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The Beatles (The White Album)

4.4 out of 5 stars 789 customer reviews

Price: CDN$ 46.02
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Product Details

  • Audio CD (Jan. 1 1990)
  • Number of Discs: 2
  • Label: EMI Music Canada
  • ASIN: B000002UAX
  • Other Editions: Audio CD  |  Audio Cassette  |  LP Record
  • Average Customer Review: 4.4 out of 5 stars 789 customer reviews
  • Amazon Bestsellers Rank: #32,438 in Music (See Top 100 in Music)
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Disc: 1
1. Back in the U.S.S.R.
2. Dear Prudence
3. Glass Onion
4. Ob-La-Di, Ob-La-Da
5. Wild Honey Pie
6. Continuing Story of Bungalow Bill
7. While My Guitar Gently Weeps
8. Happiness Is a Warm Gun
9. Martha My Dear
10. I'm So Tired
See all 17 tracks on this disc
Disc: 2
1. Birthday
2. Yer Blues
3. Mother Nature's Son
4. Everybody's Got Something To Hide Except Me And My Monkey
5. Sexy Sadie
6. Helter Skelter
7. Long, Long, Long
8. Revolution 1
9. Honey Pie
10. Savoy Truffle
See all 13 tracks on this disc

Product Description

Product Description

2009 2 x CD Japanese remastered pressing. Includes a bonus Japanese text booklet & OBI. The audio content is the same as all other pressings. EMI.

Amazon.ca

Better known as the "White Album," this was meant to be the record that brought them back to earth after three years of studio experimentation. Instead, it took them all over the place, continuing to burst the envelope of pop music. Lennon and McCartney were still at the height of their powers, with Lennon in particular growing into one of rock's towering figures. But even McCartney could still rock, and the amazement on "Helter Skelter" was that he had vocal cords at the end. From Beach Boys knock-offs to reggae and to the unknown ("Revolution #9"), this has it all. Some records have legend written all over them; this is one. --Chris Nickson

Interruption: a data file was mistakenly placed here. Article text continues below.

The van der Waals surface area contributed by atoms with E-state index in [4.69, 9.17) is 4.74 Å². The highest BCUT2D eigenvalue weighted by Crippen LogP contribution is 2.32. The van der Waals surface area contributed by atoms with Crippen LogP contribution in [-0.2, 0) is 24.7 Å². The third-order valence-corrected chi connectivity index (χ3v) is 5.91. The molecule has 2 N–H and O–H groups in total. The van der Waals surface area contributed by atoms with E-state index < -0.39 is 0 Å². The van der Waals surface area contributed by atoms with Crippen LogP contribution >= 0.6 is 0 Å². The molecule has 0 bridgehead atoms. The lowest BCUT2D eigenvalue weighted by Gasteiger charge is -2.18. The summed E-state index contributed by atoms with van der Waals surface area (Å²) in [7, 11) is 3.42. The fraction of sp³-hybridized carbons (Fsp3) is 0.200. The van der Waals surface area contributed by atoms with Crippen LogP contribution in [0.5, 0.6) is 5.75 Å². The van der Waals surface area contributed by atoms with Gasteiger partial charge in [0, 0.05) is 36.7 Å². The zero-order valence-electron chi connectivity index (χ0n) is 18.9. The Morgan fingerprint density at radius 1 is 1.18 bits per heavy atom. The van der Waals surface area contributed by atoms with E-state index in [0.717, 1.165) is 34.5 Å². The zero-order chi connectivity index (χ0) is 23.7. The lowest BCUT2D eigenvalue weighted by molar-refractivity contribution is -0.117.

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Customer Reviews

Top Customer Reviews

Format: Audio CD
George Martin (in the "Anthology" DVDs) and others have said that the White Album could/should have been edited down to a single album, which, if done well, would surely have placed it along with Abbey Road and Sgt. Pepper's as one of the finest albums in the history of pop/rock. I agree, but the downside is that by so doing, you would lose so many of the quirky but wonderful songs that are on the album, songs that don't have "hit" written all over them, but which are nevertheless memorable. Some of the songs we might not have gotten if this had been cut down to a single album might include "Wild Honey Pie," which is nuts, but I love it anyway (Paul showing us he's capable of dementia too, and not just carefully-crafted great pop hits), "Don't Pass Me By," a derivative piece of C&W fluff by Ringo (but which is nevertheless unforgetable; I find myself belting it out for no reason at all while on road trips, much to the consternation of my kids), "Revolution 1" (acoustic version of Lennon's hard-rockin' classic, slowed down a bit, and still great), and "Good Night," written (I'm guessing) by Paul and sung by Ringo in what is arguably the most overproduced song the Beatles ever did. Basically, it sounds like it was recorded in the 'forties, complete with syruppy strings and heavy, roller skating arena reverb. Again, it's strange, but I'm glad it's there.
Maybe the most interesting thing about the White Album is that it shows just how far apart John and Paul had grown, artistically and, as we found out later, in other ways too.